A long time coming, the AvioDev C-101 trainer/light attack jet has reached full maturity, providing an exceptional DCS World experience. Announced four and a half years ago, the AvioDev team has endured project roadblocks, team shakeups, and a continuously evolving DCS World. Now, with the addition of the External Flight Model and the release of the greatly anticipated, weapons capable CC model, AvioDev has a reason to be proud of their enduring dedication to their product and customers.
C-101EB and C-101CC
The C-101 module now includes two distinctly different aircraft: the C-101EB and the C-101CC. The EB model is a jet trainer with basic avionics and is a perfect introductory aircraft to new DCS World pilots. The C-101 design was originally conceived in the mid-1970s, with initial operational capability introduced in 1980 by the Spanish Air Force. Additional variants were sold to Honduras and Chile and in 1983 the weapons carrying capable CC version was sold to Chile and Jordan. The AvioDev C-101 features significant differences between the EB and CC variants, highlighting the fact that the CC wasn’t just tacked on to the EB development process.
As a tandem trainer and attack aircraft, the EB and CC models also both include rear cockpits that are similar, but not exact replicas of the front cockpits. The ability to swap to the rear cockpit is a nice feature, and some limited multi-player capability is included. [Further testing required.]
The EB model has an orderly panel with the focus on the primary flight instruments, as one would expect in a trainer. The Sperry attitude directional indicator (ADI) and horizontal situation indicator (HSI) are perfect instruments for precision instrument flying. I have a particular affinity for the Sperry “ball” ADI since I used to fly with one in a King Air 200 and Citation II many years ago. While EFIS avionics have made great strides in recent decades, that mechanical Sperry ADI allowed for the most precise flying that I’ve ever been able to accomplish. AvioDev have also modeled the flight director which gives steering, navigation, and approach guidance via horizontal and vertical bars overlaying the ADI. While I would love an autopilot to couple to the flight director, I guess that is why I should find someone to fly the airplane from the other cockpit. The EB and CC models feature slightly different flight director control panels, a nice feature reflecting one of a few small upgrades with the CC avionics.
From a personal standpoint, I can’t even describe how happy I am that this module has finally reached a status where I feel I can give it a proper review. Four years ago, I first loaded up the initial C-101 release and loved what I saw. I shelved the module while I awaited a more complete state, not the least of which was the improved flight model, which would take years to implement as turmoil in the development team led to delays. That time was well spent on improving the 3D cockpit and textures, adding and improving systems, and developing the combat capable CC model. Over the years, I’d peek in on the AvioDev forum, throw in a word of encouragement, and continue the wait. In 2018, encouraging updates from the developer indicated we were getting close. For those early adopters, their patience has been rewarded, and for those who waited for a more feature complete module – the time has come!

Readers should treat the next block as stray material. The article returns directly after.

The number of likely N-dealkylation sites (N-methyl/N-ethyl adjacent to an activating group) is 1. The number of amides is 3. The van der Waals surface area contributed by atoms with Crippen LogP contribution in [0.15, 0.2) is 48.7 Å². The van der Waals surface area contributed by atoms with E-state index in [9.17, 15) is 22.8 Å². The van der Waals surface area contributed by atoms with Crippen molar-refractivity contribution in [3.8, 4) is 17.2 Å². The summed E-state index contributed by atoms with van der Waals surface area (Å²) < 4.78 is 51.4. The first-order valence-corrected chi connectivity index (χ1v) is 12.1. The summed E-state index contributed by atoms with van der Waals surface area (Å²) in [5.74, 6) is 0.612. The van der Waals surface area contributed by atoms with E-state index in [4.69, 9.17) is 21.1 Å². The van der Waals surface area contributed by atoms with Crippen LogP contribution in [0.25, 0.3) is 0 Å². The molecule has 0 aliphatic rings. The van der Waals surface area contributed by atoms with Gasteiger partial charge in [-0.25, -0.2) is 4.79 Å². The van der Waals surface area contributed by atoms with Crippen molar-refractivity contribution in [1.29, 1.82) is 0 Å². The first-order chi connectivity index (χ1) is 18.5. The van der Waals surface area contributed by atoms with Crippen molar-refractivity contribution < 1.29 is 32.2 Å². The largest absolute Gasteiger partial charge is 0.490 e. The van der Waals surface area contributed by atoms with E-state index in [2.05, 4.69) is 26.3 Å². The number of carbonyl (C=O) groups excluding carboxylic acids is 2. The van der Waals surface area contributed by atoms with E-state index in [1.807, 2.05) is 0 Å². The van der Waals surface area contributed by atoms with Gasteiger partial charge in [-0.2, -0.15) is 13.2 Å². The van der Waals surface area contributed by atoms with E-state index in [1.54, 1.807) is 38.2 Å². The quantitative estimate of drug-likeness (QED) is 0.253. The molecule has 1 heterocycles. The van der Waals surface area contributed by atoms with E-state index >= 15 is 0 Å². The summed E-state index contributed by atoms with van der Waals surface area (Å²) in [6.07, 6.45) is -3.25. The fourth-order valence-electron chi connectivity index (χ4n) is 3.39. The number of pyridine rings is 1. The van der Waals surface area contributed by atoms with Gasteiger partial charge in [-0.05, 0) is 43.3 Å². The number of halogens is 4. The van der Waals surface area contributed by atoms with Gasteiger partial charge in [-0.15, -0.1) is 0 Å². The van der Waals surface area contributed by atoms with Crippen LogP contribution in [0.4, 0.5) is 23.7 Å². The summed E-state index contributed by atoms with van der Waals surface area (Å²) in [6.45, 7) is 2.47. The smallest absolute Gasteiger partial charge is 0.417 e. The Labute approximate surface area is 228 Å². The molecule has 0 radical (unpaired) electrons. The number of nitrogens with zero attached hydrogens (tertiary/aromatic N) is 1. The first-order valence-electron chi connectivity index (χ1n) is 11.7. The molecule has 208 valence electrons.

So four years down the road from the first release, it is hard to say “initial impressions” with a straight face, but many of us really did pretty much shelve the module until late 2018. In a word, the cockpits of both the EB and CC are fantastic. The 3D modeling, texturing, and overall quality in all aspects are worthy of inclusion in the DCS World product lineup. It has become one of my favorite DCS modules because of its simplicity, ease of use, easy to read and understand instrumentation, and its ability to pack a powerful punch in missions that consider the CC’s limitations.
The cockpits are ideal for VR pilots because of the easy to read instrumentation, large digits on the radios, and the overall straightforward layout of the cockpit. You won’t find yourself “in the weeds” with regards to C-101 systems and weapons – a simple flip of a few switches and you are in business.
With regards to the CC cockpit, it is markedly different from the EB cockpit, utilizing more modernized versions of the altimeter, airspeed indicator, and flight director control panel among other things. On the right side panel, you’ll find different COM and NAV radio displays in the CC. The panels on the CC include weapons control panels such as the Selection and Control and Release (SCAR) panel that allows for jettison, pylon status indicators, pylon selection, ripple timing, and arming switches. The SCAR Display Unit gives a quick, heads-up look at active pylons and cannon rounds remaining.
The CC also includes a basic HUD with symbology that helps with weapons delivery but in a far more primitive way than those that display CCIP or AUTO CCRP modes. The CC is very much a visual, light attack aircraft that requires pilot skill and practice to make up for lack of automation.
Weapons – 101CC
The recently released C-101CC adds significantly to the value of the C-101 package. With the ability to mount weapons on six wing hardpoints and a centerline canon, the CC brings some fight to the battlefield. Weapons include:
- 2.75″ Parachute Illumination Rockets (M257)
- 2.75″ High Explosive Rockets (MK151 HE)
- 2.75″ White Phosphorous Rockets (M156 WP)
- 2.75″ Practice Smoke Rockets (M274)